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  • Writer's pictureDr Jenna Hebert

Namaste: The Benefits of Yoga on Mental Health

**Inspired by the Yoga Quota x It Gets Brighter Yoga Brunch coming up on Friday, 4 May at 10am! **

“Namaste.” This mantra exchanged between students and teachers at the end of every yoga session roughly translates to “I bow to you.” It is a symbol of gratitude and respect towards one another. But yoga is also about feeling gratitude and respect towards oneself and, in turn, finding peace in a chaotic world.

Exercise for the body and mind

The combination of physical activity and awareness, breathing with intent, and meditation make yoga the perfect activity for building a healthy body and mind. A number of studies have demonstrated the benefits of yoga practice on mental well-being, including life satisfaction, quality of relationships, self-esteem, and general happiness. Yoga can also reduce stress hormones and inflammation (when the body thinks it is sick, often due to stress or poor diet), both of which are involved in mental illness. If you are interested in learning more about the latest research on yoga, check out the references below!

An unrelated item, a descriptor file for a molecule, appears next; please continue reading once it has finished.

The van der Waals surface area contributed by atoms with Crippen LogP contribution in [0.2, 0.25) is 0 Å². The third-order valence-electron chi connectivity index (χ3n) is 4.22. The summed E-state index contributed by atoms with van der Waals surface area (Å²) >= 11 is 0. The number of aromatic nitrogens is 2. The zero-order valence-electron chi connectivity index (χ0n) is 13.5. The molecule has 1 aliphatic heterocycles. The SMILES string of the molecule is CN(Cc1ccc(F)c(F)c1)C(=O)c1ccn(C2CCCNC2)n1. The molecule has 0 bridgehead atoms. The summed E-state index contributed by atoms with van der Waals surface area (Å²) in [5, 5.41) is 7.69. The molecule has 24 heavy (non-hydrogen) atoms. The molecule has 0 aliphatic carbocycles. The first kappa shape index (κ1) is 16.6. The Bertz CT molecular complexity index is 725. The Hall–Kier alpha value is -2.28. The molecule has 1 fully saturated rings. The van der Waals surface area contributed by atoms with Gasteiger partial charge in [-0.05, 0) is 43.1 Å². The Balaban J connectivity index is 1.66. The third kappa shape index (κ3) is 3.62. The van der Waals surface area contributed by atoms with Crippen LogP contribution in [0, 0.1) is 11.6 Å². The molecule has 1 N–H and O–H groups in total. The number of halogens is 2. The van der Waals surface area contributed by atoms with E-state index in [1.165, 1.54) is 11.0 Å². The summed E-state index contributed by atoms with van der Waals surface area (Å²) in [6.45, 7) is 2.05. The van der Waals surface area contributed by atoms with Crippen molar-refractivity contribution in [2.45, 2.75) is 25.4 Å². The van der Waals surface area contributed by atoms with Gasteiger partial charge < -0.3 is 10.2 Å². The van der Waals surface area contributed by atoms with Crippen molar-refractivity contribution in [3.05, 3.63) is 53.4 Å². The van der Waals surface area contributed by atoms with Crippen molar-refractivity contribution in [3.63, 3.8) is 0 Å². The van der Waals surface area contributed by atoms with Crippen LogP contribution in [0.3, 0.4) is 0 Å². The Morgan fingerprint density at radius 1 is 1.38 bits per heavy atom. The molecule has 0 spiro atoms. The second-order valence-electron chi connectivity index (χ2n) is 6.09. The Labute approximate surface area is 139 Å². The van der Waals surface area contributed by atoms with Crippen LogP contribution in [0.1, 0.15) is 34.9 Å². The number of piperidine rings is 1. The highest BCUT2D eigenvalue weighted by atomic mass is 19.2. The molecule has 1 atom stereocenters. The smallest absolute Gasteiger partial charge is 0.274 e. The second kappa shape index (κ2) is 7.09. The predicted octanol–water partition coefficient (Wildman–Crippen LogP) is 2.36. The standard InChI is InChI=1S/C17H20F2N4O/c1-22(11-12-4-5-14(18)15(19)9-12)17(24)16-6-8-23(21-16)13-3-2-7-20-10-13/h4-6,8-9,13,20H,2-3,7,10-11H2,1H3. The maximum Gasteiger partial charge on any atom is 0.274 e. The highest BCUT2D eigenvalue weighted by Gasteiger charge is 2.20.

Yoga offers an opportunity to be mindful.

When life is stressful, it is easy to let hours or days slip by without ever truly being present. Smartphones, email, and high pressure academic and professional environments certainly don’t help. Yoga is an example of an activity that allows us to be mindful, aware of the present moment. Practicing mindfulness regularly can help us prevent our emotions from spiraling out of control, which may be especially helpful in reducing anxiety and depression.

Yoga is fun!

Yoga can be tough, but it’s gratifying to gain control over your breathing, body movements, and focus. So don’t be afraid to try an introductory class in person or online! *


*Just remember that yoga is not about pushing your body to the point of hurting yourself. Be gentle and only stretch as much as is comfortable.


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